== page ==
Don’t be upset. Even in this weird string we have some ray of hope. Just check for the highlighted names – Package.xml, Section1, [Content_types].xml. Does they look familiar. Well from a simple guess all these seems file names. What else other that an archived file like (.zip) can store multiple files within it. So let’s convert it into a zip file. Below is the code for the same.

var str = ConfigurationManager.AppSettings["ConnectionString"];

    System.IO.File.WriteAllBytes(@"C:\Debajit\Personal\My Projects\Power BI\", Convert.FromBase64String(str));

Now when I open the, below is the screenshot.


And our guess was correct! Not let’s quickly see the hidden connection string. It is actually stored in the Formulas folder in the file – Section1.m. When I open the file in Visual Studio, I can see the connection string below.

section Section1;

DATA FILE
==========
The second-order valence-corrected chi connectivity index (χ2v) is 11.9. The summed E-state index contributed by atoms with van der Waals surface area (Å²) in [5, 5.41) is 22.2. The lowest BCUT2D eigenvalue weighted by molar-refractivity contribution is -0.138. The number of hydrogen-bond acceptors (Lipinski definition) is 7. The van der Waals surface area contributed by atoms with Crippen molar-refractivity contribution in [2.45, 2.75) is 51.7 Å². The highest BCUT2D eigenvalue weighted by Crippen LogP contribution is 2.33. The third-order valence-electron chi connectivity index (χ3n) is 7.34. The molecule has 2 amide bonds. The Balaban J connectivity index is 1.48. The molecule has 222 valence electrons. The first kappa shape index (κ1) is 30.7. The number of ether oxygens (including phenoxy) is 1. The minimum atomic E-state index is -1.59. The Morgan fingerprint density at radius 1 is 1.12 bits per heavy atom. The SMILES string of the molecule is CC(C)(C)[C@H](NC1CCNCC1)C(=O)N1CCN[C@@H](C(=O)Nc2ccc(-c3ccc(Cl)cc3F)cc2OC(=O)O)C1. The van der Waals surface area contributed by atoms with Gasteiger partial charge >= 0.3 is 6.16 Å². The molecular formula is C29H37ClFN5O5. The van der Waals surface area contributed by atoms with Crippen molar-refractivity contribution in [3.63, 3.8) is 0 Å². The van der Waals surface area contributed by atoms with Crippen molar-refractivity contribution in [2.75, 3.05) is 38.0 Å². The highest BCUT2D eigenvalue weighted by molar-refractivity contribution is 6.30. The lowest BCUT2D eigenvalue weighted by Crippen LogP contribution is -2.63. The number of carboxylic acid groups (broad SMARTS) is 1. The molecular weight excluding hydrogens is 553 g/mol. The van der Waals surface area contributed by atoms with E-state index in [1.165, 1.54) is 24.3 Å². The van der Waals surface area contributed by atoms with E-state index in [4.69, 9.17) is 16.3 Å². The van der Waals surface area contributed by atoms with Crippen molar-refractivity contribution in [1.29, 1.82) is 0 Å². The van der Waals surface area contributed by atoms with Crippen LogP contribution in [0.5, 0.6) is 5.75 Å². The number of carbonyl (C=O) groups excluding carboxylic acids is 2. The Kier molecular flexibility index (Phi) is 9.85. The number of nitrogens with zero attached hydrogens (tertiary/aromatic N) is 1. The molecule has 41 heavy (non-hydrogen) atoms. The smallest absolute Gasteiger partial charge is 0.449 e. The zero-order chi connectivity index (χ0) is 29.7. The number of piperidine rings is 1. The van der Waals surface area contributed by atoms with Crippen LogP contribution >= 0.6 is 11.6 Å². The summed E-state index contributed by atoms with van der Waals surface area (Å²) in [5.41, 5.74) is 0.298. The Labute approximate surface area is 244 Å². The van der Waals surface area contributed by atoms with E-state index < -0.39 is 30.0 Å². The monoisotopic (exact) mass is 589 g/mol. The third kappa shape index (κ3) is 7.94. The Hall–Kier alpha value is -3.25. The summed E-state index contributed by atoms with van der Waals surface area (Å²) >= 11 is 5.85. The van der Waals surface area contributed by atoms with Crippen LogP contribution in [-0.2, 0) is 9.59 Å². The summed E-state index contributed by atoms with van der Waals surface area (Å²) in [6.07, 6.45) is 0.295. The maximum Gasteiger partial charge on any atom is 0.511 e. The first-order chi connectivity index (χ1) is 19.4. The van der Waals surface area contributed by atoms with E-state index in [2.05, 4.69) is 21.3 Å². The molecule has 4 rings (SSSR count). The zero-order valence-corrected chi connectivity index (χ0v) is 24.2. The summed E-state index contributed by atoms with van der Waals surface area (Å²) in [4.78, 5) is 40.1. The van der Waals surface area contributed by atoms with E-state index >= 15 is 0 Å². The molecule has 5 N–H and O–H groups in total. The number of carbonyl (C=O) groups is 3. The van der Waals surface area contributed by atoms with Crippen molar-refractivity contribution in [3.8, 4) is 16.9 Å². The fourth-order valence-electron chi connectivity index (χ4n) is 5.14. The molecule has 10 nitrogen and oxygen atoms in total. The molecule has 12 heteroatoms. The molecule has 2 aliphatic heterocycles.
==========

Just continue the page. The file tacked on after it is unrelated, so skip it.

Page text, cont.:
shared #"AccountSet (2)" = let
    Source = OData.Feed(""),
    AccountSet_table = Source{[Name="AccountSet",Signature="table"]}[Data]


As you can clearly see, Microsoft uses an internal method OData.Feed to connect to the Dynamics CRM Online feed. So surely we cannot do any trick to this connection string to make it work for on-premise. It’s an inbuilt stuff after all.

So how can we make it work for on-premise environments. Microsoft says you can use the OData Feed. However let’s explore where it works and where it might not work for you. In both the examples, I would make use of Power BI Desktop

Scenario 1: On-Premise (non-IFD)

No brainer here. Instead of Dynamics CRM Online Data source, select OData Feed here. Most of the cases you need to be in your network to connect to Dynamics CRM on-premise OData Url.